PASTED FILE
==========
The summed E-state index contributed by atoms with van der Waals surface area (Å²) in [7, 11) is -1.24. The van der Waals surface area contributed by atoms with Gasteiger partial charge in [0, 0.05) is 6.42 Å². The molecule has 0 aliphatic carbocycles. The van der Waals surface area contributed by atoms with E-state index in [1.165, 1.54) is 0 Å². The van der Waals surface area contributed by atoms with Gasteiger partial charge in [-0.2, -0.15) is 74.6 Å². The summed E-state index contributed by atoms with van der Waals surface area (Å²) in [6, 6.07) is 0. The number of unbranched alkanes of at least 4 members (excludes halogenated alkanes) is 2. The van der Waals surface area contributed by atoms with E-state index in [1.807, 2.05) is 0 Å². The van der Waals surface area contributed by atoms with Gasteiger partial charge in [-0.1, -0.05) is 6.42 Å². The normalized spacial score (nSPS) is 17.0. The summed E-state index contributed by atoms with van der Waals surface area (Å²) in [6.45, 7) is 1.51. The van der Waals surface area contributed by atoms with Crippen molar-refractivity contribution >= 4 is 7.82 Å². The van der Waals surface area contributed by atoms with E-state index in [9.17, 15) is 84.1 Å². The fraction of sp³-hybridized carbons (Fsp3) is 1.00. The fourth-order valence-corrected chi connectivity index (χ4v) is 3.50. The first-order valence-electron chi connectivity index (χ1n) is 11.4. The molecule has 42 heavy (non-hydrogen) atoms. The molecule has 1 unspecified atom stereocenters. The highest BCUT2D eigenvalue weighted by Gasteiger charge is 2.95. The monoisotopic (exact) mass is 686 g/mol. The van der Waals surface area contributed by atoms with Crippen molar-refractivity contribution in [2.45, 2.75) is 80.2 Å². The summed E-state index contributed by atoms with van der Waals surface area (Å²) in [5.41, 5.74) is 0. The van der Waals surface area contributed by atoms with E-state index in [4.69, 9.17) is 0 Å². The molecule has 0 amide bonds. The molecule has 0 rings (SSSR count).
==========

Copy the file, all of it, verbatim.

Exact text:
The summed E-state index contributed by atoms with van der Waals surface area (Å²) in [7, 11) is -1.24. The van der Waals surface area contributed by atoms with Gasteiger partial charge in [0, 0.05) is 6.42 Å². The molecule has 0 aliphatic carbocycles. The van der Waals surface area contributed by atoms with E-state index in [1.165, 1.54) is 0 Å². The van der Waals surface area contributed by atoms with Gasteiger partial charge in [-0.2, -0.15) is 74.6 Å². The summed E-state index contributed by atoms with van der Waals surface area (Å²) in [6, 6.07) is 0. The number of unbranched alkanes of at least 4 members (excludes halogenated alkanes) is 2. The van der Waals surface area contributed by atoms with E-state index in [1.807, 2.05) is 0 Å². The van der Waals surface area contributed by atoms with Gasteiger partial charge in [-0.1, -0.05) is 6.42 Å². The normalized spacial score (nSPS) is 17.0. The summed E-state index contributed by atoms with van der Waals surface area (Å²) in [6.45, 7) is 1.51. The van der Waals surface area contributed by atoms with Crippen molar-refractivity contribution >= 4 is 7.82 Å². The van der Waals surface area contributed by atoms with E-state index in [9.17, 15) is 84.1 Å². The fraction of sp³-hybridized carbons (Fsp3) is 1.00. The fourth-order valence-corrected chi connectivity index (χ4v) is 3.50. The first-order valence-electron chi connectivity index (χ1n) is 11.4. The molecule has 42 heavy (non-hydrogen) atoms. The molecule has 1 unspecified atom stereocenters. The highest BCUT2D eigenvalue weighted by Gasteiger charge is 2.95. The monoisotopic (exact) mass is 686 g/mol. The van der Waals surface area contributed by atoms with Crippen molar-refractivity contribution in [2.45, 2.75) is 80.2 Å². The summed E-state index contributed by atoms with van der Waals surface area (Å²) in [5.41, 5.74) is 0. The van der Waals surface area contributed by atoms with E-state index in [4.69, 9.17) is 0 Å². The molecule has 0 amide bonds. The molecule has 0 rings (SSSR count).